KALAMAZOO COUNTY, MI
GENEALOGY & LOCAL HISTORY
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|Celery Cultivation In Kalamazoo||History of Celery in Kalamazoo|
|Celery Facts||Growing Celery - Washington Post|
History of Celery in Kalamazoo
A historical marker, replicated below, located at Park Street and Crosstown Parkway in Kalamazoo credits George Taylor with bringing Celery to Kalamazoo in 1856 (see the George Taylor Recollections ). It also credits Cornelius De Bruin with starting celery production in Kalamazoo. Willis Dunbar in Kalamazoo and how it grew wrote that as early as 1871, celery was shipped from Kalamazoo. Soon, hundreds of acres of muck lands were cleared for celery cultivation. The earliest celery farms were established in what was, at the time, southern Kalamazoo.
In Kalamazoo, the Place Behind the Products Larry Massie and Peter Schmidt stated that, "As early as the 1870s celery had been hawked at the the Michigan Central Railroad Station (see the History Page ) . By the 1890s, vendors boarded stopped trains and offered stalks of celery to puzzled travelers. People who remembered nothing else about Kalamazoo remembered celery." Kalamazoo had become known, and promoted itself, as the "Celery City" due to the success of celery cultivation in the city and the surrounding area.
Before the 1870's celery was a little known vegetable in North America and not much better known in Europe even in Holland whose emigrants became associated with its cultivation in Kalamazoo. Celery was apparently the right product at the right time. It became very popular in many parts of county in a few years.
The importance of celery cultivation to Kalamazoo was not only its economic success, but the associated Dutch immigration (see the Dutch Heritage Page ) and the addition of a new kind of farming in Kalamazoo County. Before celery, farming in Kalamazoo was general farming; farmers grew a variety of crops and raised many kinds of animals primarily for home consumption. Farming for cash was often limited to diary products and crops such as wheat that had to be processed. Celery was strictly a cash crop and a delicate plant that required continuing attention; intensive farming known in continental Europe, but not in the large farms of America.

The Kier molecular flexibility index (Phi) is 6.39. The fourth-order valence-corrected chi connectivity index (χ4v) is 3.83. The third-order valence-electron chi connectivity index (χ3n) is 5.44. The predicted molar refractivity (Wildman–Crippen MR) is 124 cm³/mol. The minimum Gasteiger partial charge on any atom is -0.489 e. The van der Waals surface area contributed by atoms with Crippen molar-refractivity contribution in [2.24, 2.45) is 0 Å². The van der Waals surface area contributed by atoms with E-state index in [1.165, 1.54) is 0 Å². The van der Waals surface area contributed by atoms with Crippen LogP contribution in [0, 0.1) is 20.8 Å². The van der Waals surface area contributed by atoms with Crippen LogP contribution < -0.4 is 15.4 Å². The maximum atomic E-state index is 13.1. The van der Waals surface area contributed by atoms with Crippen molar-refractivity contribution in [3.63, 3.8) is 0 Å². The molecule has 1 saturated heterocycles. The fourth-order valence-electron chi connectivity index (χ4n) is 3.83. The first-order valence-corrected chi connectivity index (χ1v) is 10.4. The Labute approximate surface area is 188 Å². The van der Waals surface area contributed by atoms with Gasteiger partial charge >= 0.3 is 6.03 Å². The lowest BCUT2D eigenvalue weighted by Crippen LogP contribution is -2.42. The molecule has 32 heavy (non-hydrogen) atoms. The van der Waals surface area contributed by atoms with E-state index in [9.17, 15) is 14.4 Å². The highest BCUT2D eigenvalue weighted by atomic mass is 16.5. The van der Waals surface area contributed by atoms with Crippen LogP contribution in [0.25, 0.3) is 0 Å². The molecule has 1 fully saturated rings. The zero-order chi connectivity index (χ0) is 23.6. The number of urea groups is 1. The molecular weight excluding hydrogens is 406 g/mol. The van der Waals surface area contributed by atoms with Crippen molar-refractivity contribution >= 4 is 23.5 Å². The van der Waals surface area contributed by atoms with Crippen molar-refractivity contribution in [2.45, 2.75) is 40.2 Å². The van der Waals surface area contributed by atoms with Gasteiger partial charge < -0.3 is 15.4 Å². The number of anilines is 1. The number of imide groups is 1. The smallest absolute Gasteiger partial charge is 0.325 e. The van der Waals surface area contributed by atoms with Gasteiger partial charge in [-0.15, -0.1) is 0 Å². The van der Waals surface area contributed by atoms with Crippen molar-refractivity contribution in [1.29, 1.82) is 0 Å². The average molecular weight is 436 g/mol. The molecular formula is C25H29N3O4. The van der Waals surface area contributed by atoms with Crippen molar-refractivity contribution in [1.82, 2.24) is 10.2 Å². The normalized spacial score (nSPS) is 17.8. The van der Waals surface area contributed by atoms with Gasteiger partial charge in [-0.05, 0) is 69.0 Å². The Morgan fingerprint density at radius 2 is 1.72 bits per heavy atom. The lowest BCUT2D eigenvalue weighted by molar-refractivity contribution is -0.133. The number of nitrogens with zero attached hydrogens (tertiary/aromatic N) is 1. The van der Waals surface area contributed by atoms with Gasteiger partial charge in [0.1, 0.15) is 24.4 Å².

link to see photo
"Celery is here being prepared for market on one of the farms near Kalamazoo. In its natural state celery is bitter, tough and unsuitable for food. This condition was remedied in earlier days by banking the rows with earth. The stalks then turned white and acquired the flavor we all know. Now the celery growers save themselves much of this trouble, for they have found that closely packed plants will blanch themselves without earth, if properly confined between planks as is being done at the left picture. The process of blanching not only turns the stalks white, but makes them tender and crisp"
Kalamazoo celery district
There was already a sizeable Dutch community in western Michigan. Holland had intensive farming, a dense population, and people ready to emigrate for economic opportunity. The almost inevitable connection was made and Dutch emigrants came to Kalamazoo to take up celery cultivation. Celery farming caused little resentment because it utilized what been considered waste lands such as swamps unsuitable for general farming.
Celery remained an important, but declining industry as paper production and other manufactures became a larger part of the local economy. After WWII land devoted to celery steadily gave way to bedding plants.
As of 2000 only one grower, planting about 300 acres, remained in Kalamazoo County.
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Celery Facts from the Michigan Celery Promotion Co-op
1.Celery is grown from seed in a greenhouse for six to eight
weeks. Then it's transplanted into a field of dark, moist organic soil called
Additional celery facts from
Michigan State University's
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Worth the Trouble to Grow
Celery is a crop that everybody eats and hardly anybody grows. Some people love its crisp, mild taste, but for many, celery is simply there. It's something you use to transport cream cheese or onion dip to the mouth, a sort of edible cutlery.
I can't imagine cooking without it. Turkey stuffing without celery? Or chicken salad, potato salad, egg salad? There must always be a bunch in the fridge to brown with onions and carrots as the base for a stock or a soup.